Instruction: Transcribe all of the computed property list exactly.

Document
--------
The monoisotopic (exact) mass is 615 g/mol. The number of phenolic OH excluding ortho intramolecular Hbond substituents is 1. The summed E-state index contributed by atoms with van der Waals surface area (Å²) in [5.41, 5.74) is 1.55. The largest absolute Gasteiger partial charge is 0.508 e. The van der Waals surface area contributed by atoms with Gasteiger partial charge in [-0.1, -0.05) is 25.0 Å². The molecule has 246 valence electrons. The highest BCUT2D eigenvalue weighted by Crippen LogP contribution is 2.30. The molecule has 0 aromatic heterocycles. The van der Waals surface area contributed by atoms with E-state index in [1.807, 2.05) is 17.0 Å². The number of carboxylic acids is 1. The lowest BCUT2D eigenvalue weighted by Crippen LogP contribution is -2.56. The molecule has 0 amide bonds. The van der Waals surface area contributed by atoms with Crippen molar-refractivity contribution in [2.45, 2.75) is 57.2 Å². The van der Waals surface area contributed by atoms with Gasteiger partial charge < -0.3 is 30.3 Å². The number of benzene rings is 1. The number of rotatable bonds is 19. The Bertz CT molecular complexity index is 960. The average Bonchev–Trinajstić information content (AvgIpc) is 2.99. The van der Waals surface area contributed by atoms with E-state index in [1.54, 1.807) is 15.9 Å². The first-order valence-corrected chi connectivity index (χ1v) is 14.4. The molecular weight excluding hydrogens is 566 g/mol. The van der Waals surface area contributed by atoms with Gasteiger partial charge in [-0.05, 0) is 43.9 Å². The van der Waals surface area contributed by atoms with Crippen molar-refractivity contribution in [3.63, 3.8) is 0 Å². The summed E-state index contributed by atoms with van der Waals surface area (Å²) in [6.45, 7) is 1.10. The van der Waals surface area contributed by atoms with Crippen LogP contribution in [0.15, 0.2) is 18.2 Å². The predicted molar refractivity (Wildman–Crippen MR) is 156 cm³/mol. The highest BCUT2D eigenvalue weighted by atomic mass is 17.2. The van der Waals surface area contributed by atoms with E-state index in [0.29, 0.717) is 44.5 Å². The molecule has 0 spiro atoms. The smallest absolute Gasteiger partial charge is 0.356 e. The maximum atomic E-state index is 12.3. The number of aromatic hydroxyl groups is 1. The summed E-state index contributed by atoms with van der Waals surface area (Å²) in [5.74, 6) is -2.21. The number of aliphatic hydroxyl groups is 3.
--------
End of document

The monoisotopic (exact) mass is 615 g/mol. The number of phenolic OH excluding ortho intramolecular Hbond substituents is 1. The summed E-state index contributed by atoms with van der Waals surface area (Å²) in [5.41, 5.74) is 1.55. The largest absolute Gasteiger partial charge is 0.508 e. The van der Waals surface area contributed by atoms with Gasteiger partial charge in [-0.1, -0.05) is 25.0 Å². The molecule has 246 valence electrons. The highest BCUT2D eigenvalue weighted by Crippen LogP contribution is 2.30. The molecule has 0 aromatic heterocycles. The van der Waals surface area contributed by atoms with E-state index in [1.807, 2.05) is 17.0 Å². The number of carboxylic acids is 1. The lowest BCUT2D eigenvalue weighted by Crippen LogP contribution is -2.56. The molecule has 0 amide bonds. The van der Waals surface area contributed by atoms with Crippen molar-refractivity contribution in [2.45, 2.75) is 57.2 Å². The van der Waals surface area contributed by atoms with Gasteiger partial charge < -0.3 is 30.3 Å². The number of benzene rings is 1. The number of rotatable bonds is 19. The Bertz CT molecular complexity index is 960. The average Bonchev–Trinajstić information content (AvgIpc) is 2.99. The van der Waals surface area contributed by atoms with E-state index in [1.54, 1.807) is 15.9 Å². The first-order valence-corrected chi connectivity index (χ1v) is 14.4. The molecular weight excluding hydrogens is 566 g/mol. The van der Waals surface area contributed by atoms with Gasteiger partial charge in [-0.05, 0) is 43.9 Å². The van der Waals surface area contributed by atoms with Crippen molar-refractivity contribution in [3.63, 3.8) is 0 Å². The summed E-state index contributed by atoms with van der Waals surface area (Å²) in [6.45, 7) is 1.10. The van der Waals surface area contributed by atoms with Crippen LogP contribution in [0.15, 0.2) is 18.2 Å². The predicted molar refractivity (Wildman–Crippen MR) is 156 cm³/mol. The highest BCUT2D eigenvalue weighted by atomic mass is 17.2. The van der Waals surface area contributed by atoms with E-state index in [0.29, 0.717) is 44.5 Å². The molecule has 0 spiro atoms. The smallest absolute Gasteiger partial charge is 0.356 e. The maximum atomic E-state index is 12.3. The number of aromatic hydroxyl groups is 1. The summed E-state index contributed by atoms with van der Waals surface area (Å²) in [5.74, 6) is -2.21. The number of aliphatic hydroxyl groups is 3.